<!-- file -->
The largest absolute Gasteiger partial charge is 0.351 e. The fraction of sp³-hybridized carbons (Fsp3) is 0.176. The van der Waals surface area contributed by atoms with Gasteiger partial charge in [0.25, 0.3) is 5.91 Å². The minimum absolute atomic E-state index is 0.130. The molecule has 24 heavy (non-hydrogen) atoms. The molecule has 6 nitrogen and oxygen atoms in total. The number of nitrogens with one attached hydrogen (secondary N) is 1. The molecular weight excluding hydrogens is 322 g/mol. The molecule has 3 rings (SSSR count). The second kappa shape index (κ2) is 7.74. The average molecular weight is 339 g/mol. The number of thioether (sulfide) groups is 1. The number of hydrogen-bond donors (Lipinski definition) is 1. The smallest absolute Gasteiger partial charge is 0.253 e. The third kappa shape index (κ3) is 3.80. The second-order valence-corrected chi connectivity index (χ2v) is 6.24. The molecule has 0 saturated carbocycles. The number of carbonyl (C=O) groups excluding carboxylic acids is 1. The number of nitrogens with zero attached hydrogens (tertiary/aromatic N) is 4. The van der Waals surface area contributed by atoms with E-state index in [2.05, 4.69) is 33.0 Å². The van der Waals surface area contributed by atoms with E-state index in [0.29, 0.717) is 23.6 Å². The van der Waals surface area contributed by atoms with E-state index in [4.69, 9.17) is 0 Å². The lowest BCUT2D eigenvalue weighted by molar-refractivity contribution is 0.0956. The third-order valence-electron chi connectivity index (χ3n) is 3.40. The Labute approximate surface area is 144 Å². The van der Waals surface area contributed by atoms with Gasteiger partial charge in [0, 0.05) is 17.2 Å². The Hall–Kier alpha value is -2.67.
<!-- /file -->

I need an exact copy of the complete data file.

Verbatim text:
The largest absolute Gasteiger partial charge is 0.351 e. The fraction of sp³-hybridized carbons (Fsp3) is 0.176. The van der Waals surface area contributed by atoms with Gasteiger partial charge in [0.25, 0.3) is 5.91 Å². The minimum absolute atomic E-state index is 0.130. The molecule has 24 heavy (non-hydrogen) atoms. The molecule has 6 nitrogen and oxygen atoms in total. The number of nitrogens with one attached hydrogen (secondary N) is 1. The molecular weight excluding hydrogens is 322 g/mol. The molecule has 3 rings (SSSR count). The second kappa shape index (κ2) is 7.74. The average molecular weight is 339 g/mol. The number of thioether (sulfide) groups is 1. The number of hydrogen-bond donors (Lipinski definition) is 1. The smallest absolute Gasteiger partial charge is 0.253 e. The third kappa shape index (κ3) is 3.80. The second-order valence-corrected chi connectivity index (χ2v) is 6.24. The molecule has 0 saturated carbocycles. The number of carbonyl (C=O) groups excluding carboxylic acids is 1. The number of nitrogens with zero attached hydrogens (tertiary/aromatic N) is 4. The van der Waals surface area contributed by atoms with E-state index in [2.05, 4.69) is 33.0 Å². The van der Waals surface area contributed by atoms with E-state index in [0.29, 0.717) is 23.6 Å². The van der Waals surface area contributed by atoms with E-state index in [4.69, 9.17) is 0 Å². The lowest BCUT2D eigenvalue weighted by molar-refractivity contribution is 0.0956. The third-order valence-electron chi connectivity index (χ3n) is 3.40. The Labute approximate surface area is 144 Å². The van der Waals surface area contributed by atoms with Gasteiger partial charge in [0, 0.05) is 17.2 Å². The Hall–Kier alpha value is -2.67.